Also for what it's worth when I first came across distress I thought it was saying I had too much production compared to food and my citizens were mad at me for making them work too hard. Which made sense in my head but obviously my attempts to reduce it by reducing production didn't end too well lol.
     
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  9. Milae

    Milae Warlord

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    Fair man that seems like what others are saying too. Just to clarify though if you have low production under my second idea that would give you more of your yields per production so you would get less unhappiness.

    (Talking about 3rd idea) Fair enough, errors that wouldn't be fixed by putting in a min and max cap on how much gold costs are affected?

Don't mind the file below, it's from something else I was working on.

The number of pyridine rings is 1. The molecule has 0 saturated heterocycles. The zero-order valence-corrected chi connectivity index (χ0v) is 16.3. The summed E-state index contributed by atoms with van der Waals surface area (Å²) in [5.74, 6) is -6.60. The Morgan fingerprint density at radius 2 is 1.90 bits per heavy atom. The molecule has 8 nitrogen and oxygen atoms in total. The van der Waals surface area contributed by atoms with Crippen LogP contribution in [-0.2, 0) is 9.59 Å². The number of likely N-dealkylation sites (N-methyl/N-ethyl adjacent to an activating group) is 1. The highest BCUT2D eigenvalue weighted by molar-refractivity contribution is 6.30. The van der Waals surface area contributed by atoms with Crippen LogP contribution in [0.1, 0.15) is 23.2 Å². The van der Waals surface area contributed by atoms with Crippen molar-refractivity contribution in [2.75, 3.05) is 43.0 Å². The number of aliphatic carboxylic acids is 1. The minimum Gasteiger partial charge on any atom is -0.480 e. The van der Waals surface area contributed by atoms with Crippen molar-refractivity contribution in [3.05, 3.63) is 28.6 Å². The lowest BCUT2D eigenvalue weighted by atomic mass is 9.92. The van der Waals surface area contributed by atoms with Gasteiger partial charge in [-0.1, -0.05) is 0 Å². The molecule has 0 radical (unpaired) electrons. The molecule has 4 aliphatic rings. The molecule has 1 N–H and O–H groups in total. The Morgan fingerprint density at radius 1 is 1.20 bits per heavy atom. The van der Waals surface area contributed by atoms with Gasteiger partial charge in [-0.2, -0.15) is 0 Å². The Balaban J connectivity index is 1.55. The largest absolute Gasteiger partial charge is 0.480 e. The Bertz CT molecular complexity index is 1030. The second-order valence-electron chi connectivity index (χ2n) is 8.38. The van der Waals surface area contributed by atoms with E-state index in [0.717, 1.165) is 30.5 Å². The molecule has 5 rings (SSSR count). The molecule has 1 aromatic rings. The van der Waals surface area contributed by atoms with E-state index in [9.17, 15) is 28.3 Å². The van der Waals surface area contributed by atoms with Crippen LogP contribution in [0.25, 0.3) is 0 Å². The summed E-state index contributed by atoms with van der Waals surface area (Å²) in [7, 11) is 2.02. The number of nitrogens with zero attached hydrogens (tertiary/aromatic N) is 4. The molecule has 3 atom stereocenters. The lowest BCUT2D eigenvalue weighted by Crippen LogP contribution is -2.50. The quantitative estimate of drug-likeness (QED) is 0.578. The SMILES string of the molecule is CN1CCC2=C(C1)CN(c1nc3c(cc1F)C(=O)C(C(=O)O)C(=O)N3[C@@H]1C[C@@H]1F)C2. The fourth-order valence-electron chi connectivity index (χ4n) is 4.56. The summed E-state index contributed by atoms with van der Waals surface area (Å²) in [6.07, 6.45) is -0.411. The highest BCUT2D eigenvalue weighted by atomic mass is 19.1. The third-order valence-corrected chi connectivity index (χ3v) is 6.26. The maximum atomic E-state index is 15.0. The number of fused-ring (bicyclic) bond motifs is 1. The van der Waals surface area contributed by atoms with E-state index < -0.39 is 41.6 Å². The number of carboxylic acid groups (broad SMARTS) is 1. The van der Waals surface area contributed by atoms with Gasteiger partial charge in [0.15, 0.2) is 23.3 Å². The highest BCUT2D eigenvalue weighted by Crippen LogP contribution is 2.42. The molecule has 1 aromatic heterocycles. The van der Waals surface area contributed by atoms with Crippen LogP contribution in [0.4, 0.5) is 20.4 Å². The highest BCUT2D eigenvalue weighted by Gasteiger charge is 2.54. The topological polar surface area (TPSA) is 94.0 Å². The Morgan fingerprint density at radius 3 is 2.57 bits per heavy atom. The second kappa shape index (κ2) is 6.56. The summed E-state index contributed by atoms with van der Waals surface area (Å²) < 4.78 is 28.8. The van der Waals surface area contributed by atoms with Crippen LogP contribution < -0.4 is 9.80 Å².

10. tu_79

    tu_79 Deity

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    One food per day may be enough to survive. Three meals a day is required for being healthy. You are more alike to be happy when you are healthly fed than just surviving.
     
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  11. Cokolwiek

    Cokolwiek Prince

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    I don't buy it. For most of the times VP represents central governments paid no attention if peasants, who constituted around 80% of population in any pre-industrial revolution society, die or not of famine or are well fed, it was also technically impossible to. They however paid a hell lot of attention if they are paying their taxes (also paid in grains) and work productively and couldn't care less if the wheat sack they are taking away was the last for that family or not. The nature's natural cycles and food scarcity was accepted as a normal part of life.